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A recent survey completed by the Chartered Financial Analysts (CFA) Institute found that “valuation approaches lack consistency, and investment professionals report various ways of incorporating ESG into equity analysis.”
It’s no secret that investors struggle with assessing the impact of their ESG investments as a result of unverified, opaque, and incompatible measurement frameworks. Many businesses have acknowledged and even embraced the U.N. General Assembly’s Sustainable Development Goals (SDGs) and often include their version of reporting in an annual Corporate Sustainability Report or company disclosure. However, not all ESG factors are created equally. So how can investors weigh ESG data to make informed and socially conscious investments?
Understanding the differences between “soft” and “hard” data.
The CFA’s report goes on to give a distinct classification between “soft” and “hard” ESG data. Hard ESG data is available in the traditional format, is easily quantifiable, and can be readily plugged into valuation models. On the other hand, soft data is qualitative and challenging to capture in the investment decision-making process.
At Aneuvia, we compensate for the inevitable task of working with potentially critical hard and soft ESG data points by taking quantitative and qualitative approaches to ESG integration.
From a quantitative standpoint, we rely on Bloomberg’s proprietary scores built on the foundation of a business’s ESG disclosures. In addition to collecting data from corporate filings and Carbon Disclosure Project disclosures, Bloomberg also conducts an ESG survey which is derived from a quantitative model that minimizes noise, size bias, and disclosure gaps.
From a qualitative standpoint, we procure data from Sustainalytics, which calculates an overall percentile rank assigned to a business based on its ESG total score relative to its industry competitors. We also draw insights from S&P Global’s SAM, which evaluates companies on sustainability criteria within ESG factors.
Continued ESG success will hinge heavily on better data, transparency, governance, and accountability. By setting up a global ESG data measurement framework, investors can measure, monitor, and manage the impact generated by their portfolio.
Environmental, Social and Governance (ESG) metrics are not part of mandatory financial reporting, however, investors are increasingly applying these factors to their analysis in order to identify material risks and growth opportunities. As part of the ESG data value chain, the following three factors are key for investors:
- Negative screening refers to the exclusion of companies and certain sectors based on ethical, social, environmental, or religious factors. Most commonly, exclusionary strategies avoid investments in companies that are fully or partially involved in gambling, alcohol, child labor, human rights violations, tobacco, and other related factors.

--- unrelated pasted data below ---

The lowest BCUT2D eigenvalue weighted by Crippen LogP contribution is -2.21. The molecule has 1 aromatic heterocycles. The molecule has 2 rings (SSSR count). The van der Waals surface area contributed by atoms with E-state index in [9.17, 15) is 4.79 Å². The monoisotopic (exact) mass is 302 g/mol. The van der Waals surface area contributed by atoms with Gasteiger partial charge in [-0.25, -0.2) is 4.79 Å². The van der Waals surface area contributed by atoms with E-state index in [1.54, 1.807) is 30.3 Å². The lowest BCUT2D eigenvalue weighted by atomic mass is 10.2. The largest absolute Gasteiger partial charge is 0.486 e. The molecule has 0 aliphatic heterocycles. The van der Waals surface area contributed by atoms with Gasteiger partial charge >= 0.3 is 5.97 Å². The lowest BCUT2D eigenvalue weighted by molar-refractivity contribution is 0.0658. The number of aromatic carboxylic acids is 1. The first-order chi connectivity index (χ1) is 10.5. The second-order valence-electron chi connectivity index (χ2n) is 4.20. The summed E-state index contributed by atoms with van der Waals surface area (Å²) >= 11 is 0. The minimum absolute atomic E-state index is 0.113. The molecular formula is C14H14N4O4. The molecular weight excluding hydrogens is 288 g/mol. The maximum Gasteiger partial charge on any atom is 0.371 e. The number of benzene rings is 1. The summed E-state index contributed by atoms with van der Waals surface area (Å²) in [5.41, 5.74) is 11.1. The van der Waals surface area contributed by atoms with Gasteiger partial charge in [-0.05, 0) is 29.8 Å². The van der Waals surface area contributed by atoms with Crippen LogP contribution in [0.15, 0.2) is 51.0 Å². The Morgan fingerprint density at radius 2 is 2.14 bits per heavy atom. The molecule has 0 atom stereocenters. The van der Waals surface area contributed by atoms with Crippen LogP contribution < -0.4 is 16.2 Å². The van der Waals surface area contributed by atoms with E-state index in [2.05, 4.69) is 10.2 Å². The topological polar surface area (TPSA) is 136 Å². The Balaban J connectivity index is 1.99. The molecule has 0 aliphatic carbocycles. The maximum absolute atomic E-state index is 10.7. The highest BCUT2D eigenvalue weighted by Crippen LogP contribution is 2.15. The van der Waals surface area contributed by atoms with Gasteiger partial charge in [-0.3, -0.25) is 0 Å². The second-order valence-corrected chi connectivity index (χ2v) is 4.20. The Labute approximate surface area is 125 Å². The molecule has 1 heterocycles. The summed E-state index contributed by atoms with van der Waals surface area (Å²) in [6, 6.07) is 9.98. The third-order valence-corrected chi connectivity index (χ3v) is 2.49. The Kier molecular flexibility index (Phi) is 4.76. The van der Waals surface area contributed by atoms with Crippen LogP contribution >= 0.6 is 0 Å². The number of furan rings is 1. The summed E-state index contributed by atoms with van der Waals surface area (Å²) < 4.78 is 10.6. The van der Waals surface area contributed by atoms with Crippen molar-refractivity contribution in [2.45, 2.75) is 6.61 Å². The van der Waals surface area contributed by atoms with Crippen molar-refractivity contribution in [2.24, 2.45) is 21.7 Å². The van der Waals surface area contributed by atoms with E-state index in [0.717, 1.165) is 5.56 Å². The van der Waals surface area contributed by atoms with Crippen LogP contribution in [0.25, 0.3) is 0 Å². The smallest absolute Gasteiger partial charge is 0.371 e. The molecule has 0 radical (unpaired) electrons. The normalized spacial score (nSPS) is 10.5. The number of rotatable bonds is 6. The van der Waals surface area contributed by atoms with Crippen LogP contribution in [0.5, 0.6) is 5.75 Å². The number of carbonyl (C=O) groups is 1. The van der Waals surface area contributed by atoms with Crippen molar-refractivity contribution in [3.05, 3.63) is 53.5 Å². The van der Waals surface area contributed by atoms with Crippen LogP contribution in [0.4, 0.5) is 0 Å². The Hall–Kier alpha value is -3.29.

- Positive screening involves the inclusion of companies due to the social or environmental benefits of their products, brand value, leadership team, or processes. Investors place a ‘premium’ on these ‘best in class’ businesses which ultimately increases their value.
- Shareholder engagement and proxy voting leverage shareholder rights to drive progressive change in investee company behavior. They can often be drivers of success, transparency, and accountability, resulting from a demand for better ESG-related disclosures and effective social and environmental impact.
In our latest report, ESG Data, Impact Criteria and Measurement, we map out the ESG data flow from companies to investors - from collection, processing, and assessment to usage.
Benchmarking, data ubiquity, and quality are acknowledged as barriers to ESG analysis. In fact, a recent survey completed by the Chartered Financial Analysts (CFA) Institute found that “78% of practitioners surveyed believe there is a need for improved standards around ESG products to mitigate greenwashing… greenwashing means conveying a false impression or providing misleading information or a misleading narrative about how a company and its products are environmentally sound or positive in an ESG context.”
Without a source of truth or rubric of success, investors are left having to independently assess ESG disclosures, despite disparities in data availability, timeliness, quality, methodology, or even ESG definitions. The self-reporting nature brings the credibility of ESG data into question.
We are optimistic that cohesive, methodical reporting and transparency are on the horizon. Armed with a standardized data framework, investors will be able to make smart, informed, and socially responsible financial decisions - the holy grail of ESG.